Service Delivery Not Monitored

Failure by state-owned enterprises (SOEs) to implement performance management systems is to blame for the non-monitoring of service delivery, says the Parliamentary Standing Committee on Public Accounts.

The committee said remedial action is needed in SOEs that continuously make losses.

Delivering the motivation speech in the National Assembly last Wednesday on the review of the Auditor General’s Report on State Owned Enterprises for the financial years ended 31 March 2010 and 2011 on behalf of the committee’s chairperson, Usutuaije Maamberua, Swapo MP Theopolina Mushelenga said the committee was concerned about some issues which have been recurring for years – such as SOEs not keeping expenditure-supporting documents and not keeping complete registers for both movable and fixed assets.

The committee did not list those SOEs that are guilty of these dodgy practices.

Failure to keep complete registers, says Mushelenga, brings into disrepute internal control mechanisms put in place to account for and safeguard public assets.

“The lack of supporting documents makes it impossible to determine accurately the services for which expenditures were made,” she said.

“Having taken these concerns into consideration, the committee has for the first time established annual meetings with heads of all SOEs to serve as a platform to brief the committee on progress made in implementing recommendations, and to also share experiences in terms of difficulties and constraints they face,” said Mushelenga.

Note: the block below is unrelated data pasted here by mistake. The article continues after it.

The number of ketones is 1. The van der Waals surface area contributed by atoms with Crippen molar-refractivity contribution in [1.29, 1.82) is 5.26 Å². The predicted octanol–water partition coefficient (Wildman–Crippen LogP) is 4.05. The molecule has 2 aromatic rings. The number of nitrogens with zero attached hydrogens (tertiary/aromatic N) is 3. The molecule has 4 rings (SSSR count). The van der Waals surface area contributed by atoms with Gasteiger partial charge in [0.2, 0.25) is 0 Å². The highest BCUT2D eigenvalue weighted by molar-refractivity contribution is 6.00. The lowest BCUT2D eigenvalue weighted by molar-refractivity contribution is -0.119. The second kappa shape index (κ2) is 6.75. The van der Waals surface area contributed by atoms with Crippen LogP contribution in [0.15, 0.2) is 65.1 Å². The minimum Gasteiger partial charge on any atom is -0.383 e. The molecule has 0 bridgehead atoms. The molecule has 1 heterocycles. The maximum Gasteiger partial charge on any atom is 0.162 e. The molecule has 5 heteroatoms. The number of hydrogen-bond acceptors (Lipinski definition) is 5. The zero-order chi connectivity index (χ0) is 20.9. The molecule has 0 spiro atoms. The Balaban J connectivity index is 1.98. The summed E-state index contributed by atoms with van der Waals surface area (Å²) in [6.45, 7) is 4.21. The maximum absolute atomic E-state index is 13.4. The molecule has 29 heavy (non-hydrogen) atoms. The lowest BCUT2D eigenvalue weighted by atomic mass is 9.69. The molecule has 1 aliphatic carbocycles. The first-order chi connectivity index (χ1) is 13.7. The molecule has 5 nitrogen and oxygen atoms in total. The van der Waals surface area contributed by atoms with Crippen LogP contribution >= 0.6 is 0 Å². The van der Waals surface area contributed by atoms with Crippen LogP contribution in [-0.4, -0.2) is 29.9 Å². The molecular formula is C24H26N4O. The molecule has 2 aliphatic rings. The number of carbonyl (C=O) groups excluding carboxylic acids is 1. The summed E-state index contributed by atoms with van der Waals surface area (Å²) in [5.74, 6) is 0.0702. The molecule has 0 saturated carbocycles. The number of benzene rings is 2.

Mushelenga said one of the recommendations in the report is for the committee to have access to financial reports of all SOEs, including those established under the Companies Act or with provision for auditing by private companies and not by the auditor general.

The report covers only 21 of the 72 SOE’s for the 2010 and 2011 financial years.

She said the committee currently only reviews some SOEs that are of concern, adding: “These institutions make use of public funds but are not subjected to scrutiny examination by the Public Accounts Committee.”

In April the committee tabled a report in which it said communication between line ministries and state-owned enterprises was very poor. This was stated in the committee’s 201011 report on state-owned enterprises, which was tabled by its chairperson Usutuaije Maamberua. “The committee found that on matters of reporting there are no performance agreements between the line ministries and SOEs, and where such agreements exist there is a lack of monitoring,” stated the report.

It also indicated that other notable contraventions on the part of SOEs relate to non-reconciliation of expenses, incomplete financial statements, absent and incomplete asset registers.

Source : New Era